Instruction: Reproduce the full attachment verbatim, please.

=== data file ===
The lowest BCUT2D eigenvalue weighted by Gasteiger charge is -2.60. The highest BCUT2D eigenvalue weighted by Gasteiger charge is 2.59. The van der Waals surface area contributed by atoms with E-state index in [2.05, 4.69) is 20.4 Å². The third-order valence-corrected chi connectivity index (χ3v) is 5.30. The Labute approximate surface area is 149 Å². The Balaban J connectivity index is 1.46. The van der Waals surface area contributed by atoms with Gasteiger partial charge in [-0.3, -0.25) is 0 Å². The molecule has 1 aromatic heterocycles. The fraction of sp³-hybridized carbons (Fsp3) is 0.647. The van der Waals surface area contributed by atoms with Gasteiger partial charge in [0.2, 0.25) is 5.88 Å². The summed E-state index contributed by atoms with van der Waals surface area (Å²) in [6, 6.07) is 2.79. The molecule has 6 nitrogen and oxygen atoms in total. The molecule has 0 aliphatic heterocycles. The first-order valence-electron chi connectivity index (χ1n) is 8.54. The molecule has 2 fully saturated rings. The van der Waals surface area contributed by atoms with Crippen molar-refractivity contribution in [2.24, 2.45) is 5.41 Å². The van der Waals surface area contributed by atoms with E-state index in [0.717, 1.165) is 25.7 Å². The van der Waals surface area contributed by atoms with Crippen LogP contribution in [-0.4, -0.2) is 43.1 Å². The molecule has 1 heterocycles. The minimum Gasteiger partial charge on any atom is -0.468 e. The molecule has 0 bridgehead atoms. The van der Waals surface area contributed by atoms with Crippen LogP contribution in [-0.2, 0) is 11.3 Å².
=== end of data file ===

The lowest BCUT2D eigenvalue weighted by Gasteiger charge is -2.60. The highest BCUT2D eigenvalue weighted by Gasteiger charge is 2.59. The van der Waals surface area contributed by atoms with E-state index in [2.05, 4.69) is 20.4 Å². The third-order valence-corrected chi connectivity index (χ3v) is 5.30. The Labute approximate surface area is 149 Å². The Balaban J connectivity index is 1.46. The van der Waals surface area contributed by atoms with Gasteiger partial charge in [-0.3, -0.25) is 0 Å². The molecule has 1 aromatic heterocycles. The fraction of sp³-hybridized carbons (Fsp3) is 0.647. The van der Waals surface area contributed by atoms with Gasteiger partial charge in [0.2, 0.25) is 5.88 Å². The summed E-state index contributed by atoms with van der Waals surface area (Å²) in [6, 6.07) is 2.79. The molecule has 6 nitrogen and oxygen atoms in total. The molecule has 0 aliphatic heterocycles. The first-order valence-electron chi connectivity index (χ1n) is 8.54. The molecule has 2 fully saturated rings. The van der Waals surface area contributed by atoms with Crippen molar-refractivity contribution in [2.24, 2.45) is 5.41 Å². The van der Waals surface area contributed by atoms with E-state index in [0.717, 1.165) is 25.7 Å². The van der Waals surface area contributed by atoms with Crippen LogP contribution in [-0.4, -0.2) is 43.1 Å². The molecule has 1 heterocycles. The minimum Gasteiger partial charge on any atom is -0.468 e. The molecule has 0 bridgehead atoms. The van der Waals surface area contributed by atoms with Crippen LogP contribution in [-0.2, 0) is 11.3 Å².